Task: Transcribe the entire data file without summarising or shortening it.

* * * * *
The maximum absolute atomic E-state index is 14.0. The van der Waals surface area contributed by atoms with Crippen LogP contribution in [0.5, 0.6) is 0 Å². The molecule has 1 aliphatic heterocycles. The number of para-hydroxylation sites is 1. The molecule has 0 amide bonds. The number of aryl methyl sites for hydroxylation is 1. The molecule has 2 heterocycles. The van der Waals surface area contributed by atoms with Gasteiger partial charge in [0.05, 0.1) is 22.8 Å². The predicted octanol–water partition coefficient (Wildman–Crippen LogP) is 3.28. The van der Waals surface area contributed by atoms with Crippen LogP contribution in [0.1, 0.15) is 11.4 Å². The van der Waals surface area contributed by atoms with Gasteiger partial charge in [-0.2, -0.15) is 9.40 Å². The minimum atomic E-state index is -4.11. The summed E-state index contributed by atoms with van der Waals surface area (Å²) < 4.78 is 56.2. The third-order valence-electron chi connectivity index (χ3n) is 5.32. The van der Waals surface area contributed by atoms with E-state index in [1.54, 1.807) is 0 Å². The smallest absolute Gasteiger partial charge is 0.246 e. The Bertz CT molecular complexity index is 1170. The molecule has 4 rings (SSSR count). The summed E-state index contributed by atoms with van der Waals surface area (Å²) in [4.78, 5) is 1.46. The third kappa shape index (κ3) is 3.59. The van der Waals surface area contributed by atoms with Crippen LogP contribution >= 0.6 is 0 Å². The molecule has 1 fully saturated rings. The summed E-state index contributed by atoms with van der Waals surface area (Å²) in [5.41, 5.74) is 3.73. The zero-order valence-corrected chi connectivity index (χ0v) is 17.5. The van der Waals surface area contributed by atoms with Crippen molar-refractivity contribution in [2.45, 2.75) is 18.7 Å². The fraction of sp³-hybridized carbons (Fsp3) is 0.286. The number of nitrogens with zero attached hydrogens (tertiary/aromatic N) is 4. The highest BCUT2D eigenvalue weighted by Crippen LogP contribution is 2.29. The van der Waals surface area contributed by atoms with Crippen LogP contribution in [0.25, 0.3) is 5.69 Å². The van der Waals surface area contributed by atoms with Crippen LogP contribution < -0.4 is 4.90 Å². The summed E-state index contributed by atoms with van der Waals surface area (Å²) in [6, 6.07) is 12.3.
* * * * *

The maximum absolute atomic E-state index is 14.0. The van der Waals surface area contributed by atoms with Crippen LogP contribution in [0.5, 0.6) is 0 Å². The molecule has 1 aliphatic heterocycles. The number of para-hydroxylation sites is 1. The molecule has 0 amide bonds. The number of aryl methyl sites for hydroxylation is 1. The molecule has 2 heterocycles. The van der Waals surface area contributed by atoms with Gasteiger partial charge in [0.05, 0.1) is 22.8 Å². The predicted octanol–water partition coefficient (Wildman–Crippen LogP) is 3.28. The van der Waals surface area contributed by atoms with Crippen LogP contribution in [0.1, 0.15) is 11.4 Å². The van der Waals surface area contributed by atoms with Gasteiger partial charge in [-0.2, -0.15) is 9.40 Å². The minimum atomic E-state index is -4.11. The summed E-state index contributed by atoms with van der Waals surface area (Å²) < 4.78 is 56.2. The third-order valence-electron chi connectivity index (χ3n) is 5.32. The van der Waals surface area contributed by atoms with E-state index in [1.54, 1.807) is 0 Å². The smallest absolute Gasteiger partial charge is 0.246 e. The Bertz CT molecular complexity index is 1170. The molecule has 4 rings (SSSR count). The summed E-state index contributed by atoms with van der Waals surface area (Å²) in [4.78, 5) is 1.46. The third kappa shape index (κ3) is 3.59. The van der Waals surface area contributed by atoms with Crippen LogP contribution >= 0.6 is 0 Å². The molecule has 1 fully saturated rings. The summed E-state index contributed by atoms with van der Waals surface area (Å²) in [5.41, 5.74) is 3.73. The zero-order valence-corrected chi connectivity index (χ0v) is 17.5. The van der Waals surface area contributed by atoms with Crippen molar-refractivity contribution in [2.45, 2.75) is 18.7 Å². The fraction of sp³-hybridized carbons (Fsp3) is 0.286. The number of nitrogens with zero attached hydrogens (tertiary/aromatic N) is 4. The highest BCUT2D eigenvalue weighted by Crippen LogP contribution is 2.29. The van der Waals surface area contributed by atoms with Crippen LogP contribution in [0.25, 0.3) is 5.69 Å². The van der Waals surface area contributed by atoms with Crippen LogP contribution < -0.4 is 4.90 Å². The summed E-state index contributed by atoms with van der Waals surface area (Å²) in [6, 6.07) is 12.3.